D.C. school postpones Dave Chappelle theater renaming

The Duke Ellington School of the Arts in the District is postponing plans to rename its theater for comedian Dave Chapelle — a noted alumnus — after students voiced opposition amid the dustup over the comedian’s last Netflix special.

The school said the event scheduled for Nov. 23 will be shifted to April 22, a move interpreted as a chance to hear students out while not bowing to “cancel culture.”

Mr. Chappelle is taking fire for his special, “The Closer,” which some Netflix employees and critics have panned for being anti-transgender.

Defenders of the special say the comedian was challenging people to think about crosscurrents in society and shouldn’t be shut out for doing his job as a joke-teller.

Netflix Chief Content Officer Ted Sarandos has acknowledged the controversy but said the comedian did not incite violence.

Mr. Chappelle retained close ties with the esteemed Duke Ellington school in Northwest Washington, which focuses on the arts and has a predominately Black enrollment.

In a statement obtained by NBC News, the school praised Mr. Chappelle as ”an important thought leader” who has raised millions of dollars to address budget gaps and donated personally.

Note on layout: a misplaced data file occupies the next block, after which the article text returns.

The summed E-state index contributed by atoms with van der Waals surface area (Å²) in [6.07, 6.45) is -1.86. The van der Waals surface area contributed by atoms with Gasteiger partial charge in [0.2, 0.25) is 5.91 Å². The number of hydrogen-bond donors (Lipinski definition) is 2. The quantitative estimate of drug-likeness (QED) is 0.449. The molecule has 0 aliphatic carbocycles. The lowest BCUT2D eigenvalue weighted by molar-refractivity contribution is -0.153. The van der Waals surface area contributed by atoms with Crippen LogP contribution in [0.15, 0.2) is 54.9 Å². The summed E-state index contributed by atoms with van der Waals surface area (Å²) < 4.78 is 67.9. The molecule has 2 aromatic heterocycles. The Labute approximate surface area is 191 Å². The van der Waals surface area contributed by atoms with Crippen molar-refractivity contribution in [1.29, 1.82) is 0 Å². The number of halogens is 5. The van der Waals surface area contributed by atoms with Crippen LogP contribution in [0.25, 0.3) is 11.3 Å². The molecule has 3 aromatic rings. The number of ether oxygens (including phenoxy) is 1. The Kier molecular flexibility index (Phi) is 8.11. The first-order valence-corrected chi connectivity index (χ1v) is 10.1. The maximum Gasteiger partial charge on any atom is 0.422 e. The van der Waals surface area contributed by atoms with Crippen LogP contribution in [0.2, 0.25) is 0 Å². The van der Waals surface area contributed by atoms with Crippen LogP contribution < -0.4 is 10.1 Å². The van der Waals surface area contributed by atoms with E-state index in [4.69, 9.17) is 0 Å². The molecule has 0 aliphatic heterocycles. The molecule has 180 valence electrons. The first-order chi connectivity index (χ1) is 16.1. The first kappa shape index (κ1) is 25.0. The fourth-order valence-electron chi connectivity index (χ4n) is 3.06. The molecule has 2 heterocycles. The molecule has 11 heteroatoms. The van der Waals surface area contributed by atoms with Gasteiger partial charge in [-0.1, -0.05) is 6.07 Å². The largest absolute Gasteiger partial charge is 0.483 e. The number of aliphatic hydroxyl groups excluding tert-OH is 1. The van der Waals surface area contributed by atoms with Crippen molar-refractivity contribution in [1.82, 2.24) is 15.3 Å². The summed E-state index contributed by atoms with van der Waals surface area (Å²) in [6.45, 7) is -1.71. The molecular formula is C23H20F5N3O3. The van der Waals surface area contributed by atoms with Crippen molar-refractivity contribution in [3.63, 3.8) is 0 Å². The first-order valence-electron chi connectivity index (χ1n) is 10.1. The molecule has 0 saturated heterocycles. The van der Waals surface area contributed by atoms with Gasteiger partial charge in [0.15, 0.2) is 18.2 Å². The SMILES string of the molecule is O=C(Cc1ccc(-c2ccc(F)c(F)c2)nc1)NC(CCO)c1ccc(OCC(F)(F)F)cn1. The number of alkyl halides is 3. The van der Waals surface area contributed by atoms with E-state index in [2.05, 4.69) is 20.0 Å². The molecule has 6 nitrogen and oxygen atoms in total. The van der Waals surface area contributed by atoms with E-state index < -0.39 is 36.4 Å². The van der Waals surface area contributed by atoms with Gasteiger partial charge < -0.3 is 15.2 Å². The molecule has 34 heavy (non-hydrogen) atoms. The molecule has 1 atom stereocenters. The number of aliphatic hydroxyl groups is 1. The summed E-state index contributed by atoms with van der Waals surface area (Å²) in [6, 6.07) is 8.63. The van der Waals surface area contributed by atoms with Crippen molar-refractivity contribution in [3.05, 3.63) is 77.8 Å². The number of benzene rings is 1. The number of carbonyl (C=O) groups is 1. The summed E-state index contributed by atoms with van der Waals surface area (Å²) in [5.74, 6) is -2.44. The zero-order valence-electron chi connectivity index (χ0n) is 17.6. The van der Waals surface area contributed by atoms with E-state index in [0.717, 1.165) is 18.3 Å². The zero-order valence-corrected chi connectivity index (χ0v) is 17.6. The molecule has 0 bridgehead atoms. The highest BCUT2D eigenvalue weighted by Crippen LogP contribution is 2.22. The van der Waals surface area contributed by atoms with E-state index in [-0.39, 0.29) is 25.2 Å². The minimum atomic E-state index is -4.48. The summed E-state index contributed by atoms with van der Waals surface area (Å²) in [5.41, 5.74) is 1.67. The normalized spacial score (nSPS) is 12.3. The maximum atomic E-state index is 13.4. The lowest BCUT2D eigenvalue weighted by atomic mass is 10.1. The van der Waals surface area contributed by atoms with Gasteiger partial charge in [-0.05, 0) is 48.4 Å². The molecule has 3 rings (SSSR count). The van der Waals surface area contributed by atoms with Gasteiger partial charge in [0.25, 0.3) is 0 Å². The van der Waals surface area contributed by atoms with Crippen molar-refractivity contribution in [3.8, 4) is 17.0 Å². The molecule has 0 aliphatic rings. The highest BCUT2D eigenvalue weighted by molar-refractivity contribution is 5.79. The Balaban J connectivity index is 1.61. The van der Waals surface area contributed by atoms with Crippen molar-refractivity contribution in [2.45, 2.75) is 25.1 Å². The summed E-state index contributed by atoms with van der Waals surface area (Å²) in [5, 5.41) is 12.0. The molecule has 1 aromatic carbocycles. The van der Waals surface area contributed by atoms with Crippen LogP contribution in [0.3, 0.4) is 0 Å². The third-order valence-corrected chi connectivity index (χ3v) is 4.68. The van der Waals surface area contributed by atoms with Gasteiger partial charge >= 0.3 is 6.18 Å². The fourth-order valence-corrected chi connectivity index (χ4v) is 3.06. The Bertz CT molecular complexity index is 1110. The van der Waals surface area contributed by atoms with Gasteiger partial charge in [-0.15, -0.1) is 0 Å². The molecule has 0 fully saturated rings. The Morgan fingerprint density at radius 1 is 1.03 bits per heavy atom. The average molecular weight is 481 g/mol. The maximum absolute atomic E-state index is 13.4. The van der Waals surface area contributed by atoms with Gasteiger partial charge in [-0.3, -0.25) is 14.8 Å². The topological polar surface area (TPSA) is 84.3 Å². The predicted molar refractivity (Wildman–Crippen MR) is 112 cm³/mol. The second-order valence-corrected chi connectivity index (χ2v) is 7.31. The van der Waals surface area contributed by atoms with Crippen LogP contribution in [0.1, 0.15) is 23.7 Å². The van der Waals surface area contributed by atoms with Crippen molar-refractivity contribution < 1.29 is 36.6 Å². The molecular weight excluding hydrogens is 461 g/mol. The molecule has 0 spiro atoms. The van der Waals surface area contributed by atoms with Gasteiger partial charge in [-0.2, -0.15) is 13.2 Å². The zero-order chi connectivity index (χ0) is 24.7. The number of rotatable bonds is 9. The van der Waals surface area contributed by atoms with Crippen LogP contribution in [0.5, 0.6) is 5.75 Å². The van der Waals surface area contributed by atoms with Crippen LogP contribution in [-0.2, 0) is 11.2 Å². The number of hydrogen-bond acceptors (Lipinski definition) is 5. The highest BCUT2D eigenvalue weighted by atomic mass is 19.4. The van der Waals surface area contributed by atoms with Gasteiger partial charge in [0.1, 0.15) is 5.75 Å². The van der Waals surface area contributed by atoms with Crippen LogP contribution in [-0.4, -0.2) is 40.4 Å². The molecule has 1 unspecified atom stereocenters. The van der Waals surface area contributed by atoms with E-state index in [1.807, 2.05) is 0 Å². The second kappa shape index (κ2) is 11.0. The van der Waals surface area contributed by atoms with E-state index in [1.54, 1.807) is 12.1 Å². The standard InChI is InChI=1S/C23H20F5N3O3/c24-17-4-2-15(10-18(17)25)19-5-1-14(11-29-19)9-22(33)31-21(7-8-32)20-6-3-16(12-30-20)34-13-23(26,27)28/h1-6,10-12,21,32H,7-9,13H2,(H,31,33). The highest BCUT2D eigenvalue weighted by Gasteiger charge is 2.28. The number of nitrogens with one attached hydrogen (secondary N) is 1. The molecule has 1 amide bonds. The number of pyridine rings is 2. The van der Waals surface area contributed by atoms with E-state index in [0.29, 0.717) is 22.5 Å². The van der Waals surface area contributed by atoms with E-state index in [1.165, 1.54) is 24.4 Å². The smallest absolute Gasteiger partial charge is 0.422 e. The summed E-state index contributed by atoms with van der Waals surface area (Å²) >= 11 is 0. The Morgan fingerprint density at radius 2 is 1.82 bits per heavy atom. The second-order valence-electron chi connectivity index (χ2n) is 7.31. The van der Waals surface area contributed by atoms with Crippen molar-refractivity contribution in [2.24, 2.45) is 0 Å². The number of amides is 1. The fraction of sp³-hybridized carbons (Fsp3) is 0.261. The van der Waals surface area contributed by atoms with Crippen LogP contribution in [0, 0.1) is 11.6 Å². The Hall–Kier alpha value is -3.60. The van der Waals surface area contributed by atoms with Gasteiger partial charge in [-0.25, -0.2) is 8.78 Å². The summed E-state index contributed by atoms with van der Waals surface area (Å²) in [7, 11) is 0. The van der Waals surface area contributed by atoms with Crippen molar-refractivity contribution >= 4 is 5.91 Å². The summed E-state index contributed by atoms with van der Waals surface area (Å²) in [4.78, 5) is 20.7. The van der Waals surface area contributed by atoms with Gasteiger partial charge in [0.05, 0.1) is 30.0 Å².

“The Closer — the most-watched comedy special in Netflix‘s history, which has garnered a 96% audience rating on Rotten Tomatoes — has sparked a national debate around race, gender, sexuality and ‘cancel culture,’” the school said. “We also believe moving forward with the event, originally scheduled for November 23, 2021, without first addressing questions and concerns from members of the Ellington community, would be a missed opportunity for a teachable moment.”

Last month, some transgender Netflix employees led a “virtual walkout” over the special.

Employees who objected to the special appeared to focus on a part of the show that supports “Harry Potter” author J.K. Rowling’s assertion that gender is an immutable fact.

In the special, Mr. Chappelle talks about his friendship with transgender comic Daphne Dorman, who killed herself after tangling with activists. She had defended Mr. Chappelle as an artist and said he was not a bully.